Two years ago, at the dawn of the pandemic, ridership fell 50%. However, over the last year-and-a-half, ridership has returned to 75% of its pre-pandemic level. Construction will begin on the southern extension of the Swift Blue Line later this year to serve the 185th Street light rail station in Shoreline. It is scheduled to be completed in 2024, just in time for the opening of Sound Transit’s light rail Lynnwood Link.
A fourth Swift BRT line, Swift Gold Line, is being planned to connect Everett Station with the Smokey Point Transit Center in Arlington. Swift Gold Line will serve downtown Marysville, the Cascade Industrial Center (CIC), and Everett Community College. This project is currently in the scoping phase and is expected to be operational by 2028.
Community Transit will be awarding a contract next month to test an on-demand shuttle service in the Alderwood-Lynnwood area. Residents will be able to “hail transit” using their mobile device to connect with destinations within travel zone identified in the pilot project or connect with other travel services such as the Lynnwood Transit and Community Center. The pilot is expected to launch later this year and will utilize vans or small buses.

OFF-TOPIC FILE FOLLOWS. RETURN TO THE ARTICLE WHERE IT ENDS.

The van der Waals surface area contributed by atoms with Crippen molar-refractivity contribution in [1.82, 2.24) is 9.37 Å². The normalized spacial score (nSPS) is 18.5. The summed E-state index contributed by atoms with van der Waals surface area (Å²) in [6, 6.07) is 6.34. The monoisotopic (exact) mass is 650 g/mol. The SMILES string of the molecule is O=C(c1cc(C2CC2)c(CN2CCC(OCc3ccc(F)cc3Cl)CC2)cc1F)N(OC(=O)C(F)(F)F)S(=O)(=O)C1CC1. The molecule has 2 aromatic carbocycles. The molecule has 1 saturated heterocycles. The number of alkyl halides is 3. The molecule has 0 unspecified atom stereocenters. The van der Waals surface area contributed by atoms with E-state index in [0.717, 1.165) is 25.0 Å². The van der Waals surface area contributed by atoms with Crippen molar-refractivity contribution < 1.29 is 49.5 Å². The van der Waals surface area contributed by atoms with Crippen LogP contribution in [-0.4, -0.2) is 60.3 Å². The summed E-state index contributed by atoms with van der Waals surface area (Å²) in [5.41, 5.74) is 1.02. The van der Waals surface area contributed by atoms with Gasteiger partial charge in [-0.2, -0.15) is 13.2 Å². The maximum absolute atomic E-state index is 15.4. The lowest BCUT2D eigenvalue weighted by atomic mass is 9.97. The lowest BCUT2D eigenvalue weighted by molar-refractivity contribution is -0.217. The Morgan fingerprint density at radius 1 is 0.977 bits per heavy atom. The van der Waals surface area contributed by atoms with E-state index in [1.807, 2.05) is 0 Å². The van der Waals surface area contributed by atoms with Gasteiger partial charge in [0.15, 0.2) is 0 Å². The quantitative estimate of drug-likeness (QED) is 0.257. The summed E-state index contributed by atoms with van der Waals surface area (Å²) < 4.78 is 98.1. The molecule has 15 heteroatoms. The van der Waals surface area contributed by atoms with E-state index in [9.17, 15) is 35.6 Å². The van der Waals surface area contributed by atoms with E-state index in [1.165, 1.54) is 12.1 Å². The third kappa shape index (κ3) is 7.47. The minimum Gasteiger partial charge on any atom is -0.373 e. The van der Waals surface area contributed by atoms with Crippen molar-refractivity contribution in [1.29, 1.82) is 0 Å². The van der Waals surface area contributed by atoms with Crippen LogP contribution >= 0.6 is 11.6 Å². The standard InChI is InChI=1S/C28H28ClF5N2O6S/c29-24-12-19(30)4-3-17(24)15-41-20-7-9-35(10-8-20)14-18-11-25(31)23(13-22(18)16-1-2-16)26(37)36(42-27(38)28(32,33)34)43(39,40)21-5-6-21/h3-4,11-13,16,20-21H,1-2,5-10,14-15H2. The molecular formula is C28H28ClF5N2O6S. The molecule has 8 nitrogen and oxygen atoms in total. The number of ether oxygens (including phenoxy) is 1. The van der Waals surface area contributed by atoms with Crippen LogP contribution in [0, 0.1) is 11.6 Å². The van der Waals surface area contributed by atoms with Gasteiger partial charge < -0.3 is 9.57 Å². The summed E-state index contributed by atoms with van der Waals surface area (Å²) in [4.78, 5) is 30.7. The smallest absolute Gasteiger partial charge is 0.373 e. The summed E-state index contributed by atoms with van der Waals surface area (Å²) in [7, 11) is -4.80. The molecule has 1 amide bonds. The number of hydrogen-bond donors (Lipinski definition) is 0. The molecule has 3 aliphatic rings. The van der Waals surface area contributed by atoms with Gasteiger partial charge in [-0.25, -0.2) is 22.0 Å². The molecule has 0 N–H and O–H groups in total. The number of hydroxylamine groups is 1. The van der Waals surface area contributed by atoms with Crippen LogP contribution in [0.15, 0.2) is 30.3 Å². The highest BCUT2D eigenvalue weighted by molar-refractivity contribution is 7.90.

A feasibility study on zero emission vehicles utilizing battery-electric and/or hydrogen fuel cell technology is currently underway. The type of zero emission vehicle selected must be able to serve a gamut of Community Transit’s geographic complexities – both rural and urban.
“Over the next year we will be concluding that feasibility study and at the end of that process we will make a selection on which technology is best for community transit,” Roland Behee, Director of Planning and Development, Community Transit, told the Lynnwood Times. “The feasibility study is fully funded, and we are seeking funding right now for the next phase which is the transition planning… there is a lot of funding now for zero emission infrastructure.”